The founder of easyJet has opened a discount food store that is selling everyday groceries for 25p each.
Sir Stelios Haji-Ioannou has launched easyFoodstore in an attempt to take advantage of the fast-growing discount market in the UK, which is led by Aldi and Lidl.
The Guardian reports that the venture could eventually be another threat to the “big four” supermarket chains – Tesco, Asda, Sainsbury’s and Morrisons.
They are already battling dramatic changes in shopping habits as families turn away from the weekly trip to a supermarket in favour of buying food online, in convenience stores and with the discounters. The supermarket chains also face the threat of Amazon expanding into groceries in the UK.
The pilot easyFoodstore has opened in Park Royal in north-west London. It will sell items for 25p each in February as an introductory offer. The retailer’s slogan is “No expensive brands. Just food honestly priced.”
Haji-Ioannou, who has run food initiatives through a charitable organisation in Greece and Cyprus, said: “This is another way the easy brand can serve the less well-off. Given my experience in distributing food for free in Greece and Cyprus, this is a more commercial attempt to sell basic food for 25p per item to those unwaged or low waged living around Park Royal.”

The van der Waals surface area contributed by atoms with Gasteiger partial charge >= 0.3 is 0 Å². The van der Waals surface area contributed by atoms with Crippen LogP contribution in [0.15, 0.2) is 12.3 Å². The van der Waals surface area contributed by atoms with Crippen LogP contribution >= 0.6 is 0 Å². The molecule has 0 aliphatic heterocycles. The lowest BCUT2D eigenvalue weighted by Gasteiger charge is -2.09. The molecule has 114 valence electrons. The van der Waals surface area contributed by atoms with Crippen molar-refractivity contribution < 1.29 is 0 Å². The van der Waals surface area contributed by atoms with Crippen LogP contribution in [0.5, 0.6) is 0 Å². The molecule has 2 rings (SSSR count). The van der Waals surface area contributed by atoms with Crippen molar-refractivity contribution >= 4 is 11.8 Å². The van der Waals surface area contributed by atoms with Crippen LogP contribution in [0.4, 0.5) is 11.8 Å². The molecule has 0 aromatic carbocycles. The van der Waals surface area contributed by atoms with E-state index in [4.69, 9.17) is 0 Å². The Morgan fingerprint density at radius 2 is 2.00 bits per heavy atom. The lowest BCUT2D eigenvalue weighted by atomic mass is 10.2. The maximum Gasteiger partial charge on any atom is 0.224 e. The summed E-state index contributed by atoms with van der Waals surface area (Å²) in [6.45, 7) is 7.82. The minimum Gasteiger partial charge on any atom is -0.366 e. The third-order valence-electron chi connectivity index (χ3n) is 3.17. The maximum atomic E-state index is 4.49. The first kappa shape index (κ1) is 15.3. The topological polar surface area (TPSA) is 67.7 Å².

Haji-Ioannou first announced plans to open a discount food store almost three years ago in August 2013. A mock easyFoodstore was built in Croydon a year later, but the tycoon’s plans then appeared to stall, with no shops opening for customers until now.
EasyFoodstore will sell a range of grocery items including pasta, biscuits and beans. However, the list of initial products does not include fresh meat or fruit and vegetables.
When he first announced the idea, Haji-Ioannou said he had been inspired to launch easyFoodstore by the widespread use of food banks.
“I have a feeling that there is a gap in the food retail market – a niche below some of the current budget operators such as Aldi and Lidl,” he said. “I hope that a commercially viable venture offering affordable food will help many people in need as well as producing a viable return for the capital employed.”
Haji-Ioannou and his family still own about 35% of easyJet and are the biggest shareholders. He has already expanded the “easy” brand into a string of other industries, creating easyCar, easyHotel, easyGym and easyProperty.
Since creating the budget airline he has had mixed success. EasyBus and easyHotel have generated profits, but easyCinema was a failure and easyInternetcafe lost more than £100m.